"In the short term, LaWS will not be a game changer. It is really still in its infancy as a weapons system — it has never seen combat, and as with most weapons systems, testing has been conducted under controlled conditions," Harmer said Thursday.
According to the expert, the laser system needs to be deployed on a ship for six months so that its "true capabilities" are revealed.
"We need to know how reliable it will be and how hard it will be to maintain the system at sea," Harmer stressed, adding, however, that LaWS could be the beginning of lasers' future dominance in the sphere of naval weaponry.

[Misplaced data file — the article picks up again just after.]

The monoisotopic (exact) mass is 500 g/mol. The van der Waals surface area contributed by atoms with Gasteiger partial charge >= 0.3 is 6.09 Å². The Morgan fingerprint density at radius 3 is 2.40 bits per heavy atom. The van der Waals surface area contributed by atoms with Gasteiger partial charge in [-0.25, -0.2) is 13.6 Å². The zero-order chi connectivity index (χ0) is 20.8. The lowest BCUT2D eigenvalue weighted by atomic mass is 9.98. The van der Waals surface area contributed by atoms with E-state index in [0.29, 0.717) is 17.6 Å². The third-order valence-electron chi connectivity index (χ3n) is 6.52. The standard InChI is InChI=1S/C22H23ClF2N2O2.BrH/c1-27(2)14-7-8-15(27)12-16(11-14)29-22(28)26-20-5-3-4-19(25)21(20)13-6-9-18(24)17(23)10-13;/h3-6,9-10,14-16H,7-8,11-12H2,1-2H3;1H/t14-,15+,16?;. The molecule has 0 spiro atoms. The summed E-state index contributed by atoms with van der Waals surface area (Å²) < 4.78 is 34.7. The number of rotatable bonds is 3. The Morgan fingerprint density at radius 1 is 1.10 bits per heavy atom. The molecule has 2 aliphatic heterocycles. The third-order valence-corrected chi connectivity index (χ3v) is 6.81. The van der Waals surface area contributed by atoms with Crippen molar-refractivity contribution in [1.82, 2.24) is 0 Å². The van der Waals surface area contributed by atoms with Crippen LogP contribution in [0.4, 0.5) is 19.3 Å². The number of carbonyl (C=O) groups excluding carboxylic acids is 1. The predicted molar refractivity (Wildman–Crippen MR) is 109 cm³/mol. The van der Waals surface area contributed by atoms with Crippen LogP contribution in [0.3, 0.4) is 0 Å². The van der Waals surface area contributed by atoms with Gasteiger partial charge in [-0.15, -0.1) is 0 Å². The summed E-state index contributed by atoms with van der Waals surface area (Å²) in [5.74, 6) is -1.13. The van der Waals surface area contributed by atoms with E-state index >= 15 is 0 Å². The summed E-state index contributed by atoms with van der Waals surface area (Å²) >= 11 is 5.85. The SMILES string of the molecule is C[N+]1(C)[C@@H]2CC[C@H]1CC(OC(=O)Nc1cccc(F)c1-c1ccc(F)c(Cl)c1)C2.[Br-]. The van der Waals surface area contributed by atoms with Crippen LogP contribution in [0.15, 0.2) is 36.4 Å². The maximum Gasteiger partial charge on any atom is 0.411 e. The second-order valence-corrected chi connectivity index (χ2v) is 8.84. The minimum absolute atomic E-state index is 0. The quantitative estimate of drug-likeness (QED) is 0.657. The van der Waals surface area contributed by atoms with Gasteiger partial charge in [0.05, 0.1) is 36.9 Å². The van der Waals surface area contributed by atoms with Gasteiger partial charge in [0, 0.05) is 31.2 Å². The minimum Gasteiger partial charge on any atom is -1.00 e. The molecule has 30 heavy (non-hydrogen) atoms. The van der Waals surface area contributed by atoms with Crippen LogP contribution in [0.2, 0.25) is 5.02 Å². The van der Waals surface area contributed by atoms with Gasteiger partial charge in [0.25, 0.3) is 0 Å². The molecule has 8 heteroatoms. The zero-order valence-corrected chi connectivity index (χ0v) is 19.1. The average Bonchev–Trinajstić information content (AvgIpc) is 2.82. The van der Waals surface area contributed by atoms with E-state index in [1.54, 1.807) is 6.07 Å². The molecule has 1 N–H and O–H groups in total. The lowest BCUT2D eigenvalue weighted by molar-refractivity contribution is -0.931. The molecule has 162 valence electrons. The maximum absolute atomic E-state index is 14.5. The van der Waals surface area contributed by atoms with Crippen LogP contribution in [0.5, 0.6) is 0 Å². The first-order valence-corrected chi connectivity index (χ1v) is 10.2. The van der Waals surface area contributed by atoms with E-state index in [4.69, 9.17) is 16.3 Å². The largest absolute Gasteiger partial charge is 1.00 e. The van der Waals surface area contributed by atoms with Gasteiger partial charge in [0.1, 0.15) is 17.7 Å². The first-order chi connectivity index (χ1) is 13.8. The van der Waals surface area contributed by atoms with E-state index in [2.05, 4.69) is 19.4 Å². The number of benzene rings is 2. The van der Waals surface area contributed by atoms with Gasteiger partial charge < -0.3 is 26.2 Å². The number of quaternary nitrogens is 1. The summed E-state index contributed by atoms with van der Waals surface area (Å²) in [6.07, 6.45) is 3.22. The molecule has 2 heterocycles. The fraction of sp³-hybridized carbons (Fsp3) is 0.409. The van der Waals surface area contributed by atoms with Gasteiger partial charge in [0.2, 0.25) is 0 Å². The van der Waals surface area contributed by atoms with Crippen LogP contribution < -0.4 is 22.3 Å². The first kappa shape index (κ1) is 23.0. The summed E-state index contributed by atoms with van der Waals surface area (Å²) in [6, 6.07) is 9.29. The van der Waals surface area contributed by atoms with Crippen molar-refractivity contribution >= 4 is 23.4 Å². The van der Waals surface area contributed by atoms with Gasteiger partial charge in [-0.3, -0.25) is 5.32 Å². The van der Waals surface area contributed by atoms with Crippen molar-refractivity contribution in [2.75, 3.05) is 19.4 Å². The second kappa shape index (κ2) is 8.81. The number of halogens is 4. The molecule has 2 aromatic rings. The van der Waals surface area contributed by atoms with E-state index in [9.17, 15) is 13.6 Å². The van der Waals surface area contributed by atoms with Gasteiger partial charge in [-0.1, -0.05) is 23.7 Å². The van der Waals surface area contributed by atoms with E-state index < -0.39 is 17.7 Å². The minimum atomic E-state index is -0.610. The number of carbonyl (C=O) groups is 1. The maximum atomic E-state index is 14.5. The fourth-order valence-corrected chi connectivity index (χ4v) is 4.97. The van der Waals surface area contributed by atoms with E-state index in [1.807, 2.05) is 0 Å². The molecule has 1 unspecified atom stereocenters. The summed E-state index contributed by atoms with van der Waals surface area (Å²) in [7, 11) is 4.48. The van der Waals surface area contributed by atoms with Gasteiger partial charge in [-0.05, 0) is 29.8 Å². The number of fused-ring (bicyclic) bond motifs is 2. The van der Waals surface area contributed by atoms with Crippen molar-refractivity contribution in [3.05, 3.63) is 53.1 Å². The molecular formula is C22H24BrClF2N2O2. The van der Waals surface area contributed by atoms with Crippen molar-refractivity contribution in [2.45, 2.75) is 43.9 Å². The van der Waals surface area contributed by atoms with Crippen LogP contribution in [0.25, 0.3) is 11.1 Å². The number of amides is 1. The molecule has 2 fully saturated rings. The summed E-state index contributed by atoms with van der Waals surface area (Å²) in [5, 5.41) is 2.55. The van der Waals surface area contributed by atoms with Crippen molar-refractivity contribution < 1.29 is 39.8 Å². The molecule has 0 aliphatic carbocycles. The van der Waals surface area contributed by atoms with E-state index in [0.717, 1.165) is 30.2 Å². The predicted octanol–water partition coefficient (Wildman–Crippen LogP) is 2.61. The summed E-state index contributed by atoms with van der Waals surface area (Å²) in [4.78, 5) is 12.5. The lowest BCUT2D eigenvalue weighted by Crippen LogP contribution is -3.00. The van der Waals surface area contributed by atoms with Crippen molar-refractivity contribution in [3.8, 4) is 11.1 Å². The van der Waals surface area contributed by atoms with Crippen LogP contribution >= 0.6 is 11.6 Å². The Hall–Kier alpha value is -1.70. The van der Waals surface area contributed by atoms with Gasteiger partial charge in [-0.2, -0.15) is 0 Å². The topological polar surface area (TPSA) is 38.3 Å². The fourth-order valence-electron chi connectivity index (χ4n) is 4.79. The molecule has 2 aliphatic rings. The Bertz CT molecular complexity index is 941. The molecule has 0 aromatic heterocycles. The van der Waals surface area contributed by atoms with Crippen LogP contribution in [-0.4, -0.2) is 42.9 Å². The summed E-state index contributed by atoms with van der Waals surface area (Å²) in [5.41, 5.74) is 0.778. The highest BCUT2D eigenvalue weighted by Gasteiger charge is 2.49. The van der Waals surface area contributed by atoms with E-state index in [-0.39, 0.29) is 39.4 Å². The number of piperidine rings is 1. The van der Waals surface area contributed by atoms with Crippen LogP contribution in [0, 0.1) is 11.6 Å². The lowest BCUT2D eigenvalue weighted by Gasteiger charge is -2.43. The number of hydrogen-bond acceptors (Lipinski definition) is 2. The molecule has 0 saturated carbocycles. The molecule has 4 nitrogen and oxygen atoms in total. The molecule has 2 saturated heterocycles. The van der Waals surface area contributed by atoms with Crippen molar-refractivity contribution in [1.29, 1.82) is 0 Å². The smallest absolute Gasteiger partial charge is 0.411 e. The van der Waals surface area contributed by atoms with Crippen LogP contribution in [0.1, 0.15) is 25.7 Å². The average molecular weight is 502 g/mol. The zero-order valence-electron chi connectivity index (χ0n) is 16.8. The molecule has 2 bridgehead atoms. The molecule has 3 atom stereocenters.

"The existing naval weapons systems, small-calibre cannon, large-calibre naval guns, and missiles, are at or near the limits of their potential capability. Guns and missiles just aren't going to get much more accurate or lethal," Harmer told Sputnik, adding that, in contrast, "lasers have significant potential for increases in range, accuracy, lethality, reliability, and cost-effectiveness".
On Thursday, the Office of Naval Research (ONR) announced that the US Navy had successfully deployed and operated LaWS for the first time aboard a naval vessel in the Persian Gulf.
The system, operated by a video-game like controller, hit a range of moving targets, spanning from small boats to unmanned drones during demonstrations in September and November.
The US Navy has said it will determine next steps for LaWS after analyzing the data from the most recent demonstrations.